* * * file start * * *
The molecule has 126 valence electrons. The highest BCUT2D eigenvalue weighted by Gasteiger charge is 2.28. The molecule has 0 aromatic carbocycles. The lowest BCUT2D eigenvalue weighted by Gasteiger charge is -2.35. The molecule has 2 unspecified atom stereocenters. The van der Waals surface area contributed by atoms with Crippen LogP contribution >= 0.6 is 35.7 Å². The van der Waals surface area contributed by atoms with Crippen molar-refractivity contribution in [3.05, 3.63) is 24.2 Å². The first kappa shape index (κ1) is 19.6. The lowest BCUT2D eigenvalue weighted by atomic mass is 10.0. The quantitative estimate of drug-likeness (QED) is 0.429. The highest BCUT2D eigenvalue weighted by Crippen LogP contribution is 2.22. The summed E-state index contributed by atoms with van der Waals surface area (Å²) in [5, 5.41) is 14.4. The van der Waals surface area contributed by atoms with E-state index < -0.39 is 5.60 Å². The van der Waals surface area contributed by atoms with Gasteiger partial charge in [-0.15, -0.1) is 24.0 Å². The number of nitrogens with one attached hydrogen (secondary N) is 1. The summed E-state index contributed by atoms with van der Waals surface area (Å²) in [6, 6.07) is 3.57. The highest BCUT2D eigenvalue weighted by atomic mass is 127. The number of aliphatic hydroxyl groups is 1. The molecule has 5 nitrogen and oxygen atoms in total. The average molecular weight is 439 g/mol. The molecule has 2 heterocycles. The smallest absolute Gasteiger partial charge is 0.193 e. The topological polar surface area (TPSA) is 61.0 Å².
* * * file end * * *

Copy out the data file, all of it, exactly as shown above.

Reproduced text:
The molecule has 126 valence electrons. The highest BCUT2D eigenvalue weighted by Gasteiger charge is 2.28. The molecule has 0 aromatic carbocycles. The lowest BCUT2D eigenvalue weighted by Gasteiger charge is -2.35. The molecule has 2 unspecified atom stereocenters. The van der Waals surface area contributed by atoms with Crippen LogP contribution >= 0.6 is 35.7 Å². The van der Waals surface area contributed by atoms with Crippen molar-refractivity contribution in [3.05, 3.63) is 24.2 Å². The first kappa shape index (κ1) is 19.6. The lowest BCUT2D eigenvalue weighted by atomic mass is 10.0. The quantitative estimate of drug-likeness (QED) is 0.429. The highest BCUT2D eigenvalue weighted by Crippen LogP contribution is 2.22. The summed E-state index contributed by atoms with van der Waals surface area (Å²) in [5, 5.41) is 14.4. The van der Waals surface area contributed by atoms with E-state index < -0.39 is 5.60 Å². The van der Waals surface area contributed by atoms with Gasteiger partial charge in [-0.15, -0.1) is 24.0 Å². The number of nitrogens with one attached hydrogen (secondary N) is 1. The summed E-state index contributed by atoms with van der Waals surface area (Å²) in [6, 6.07) is 3.57. The highest BCUT2D eigenvalue weighted by atomic mass is 127. The number of aliphatic hydroxyl groups is 1. The molecule has 5 nitrogen and oxygen atoms in total. The average molecular weight is 439 g/mol. The molecule has 2 heterocycles. The smallest absolute Gasteiger partial charge is 0.193 e. The topological polar surface area (TPSA) is 61.0 Å².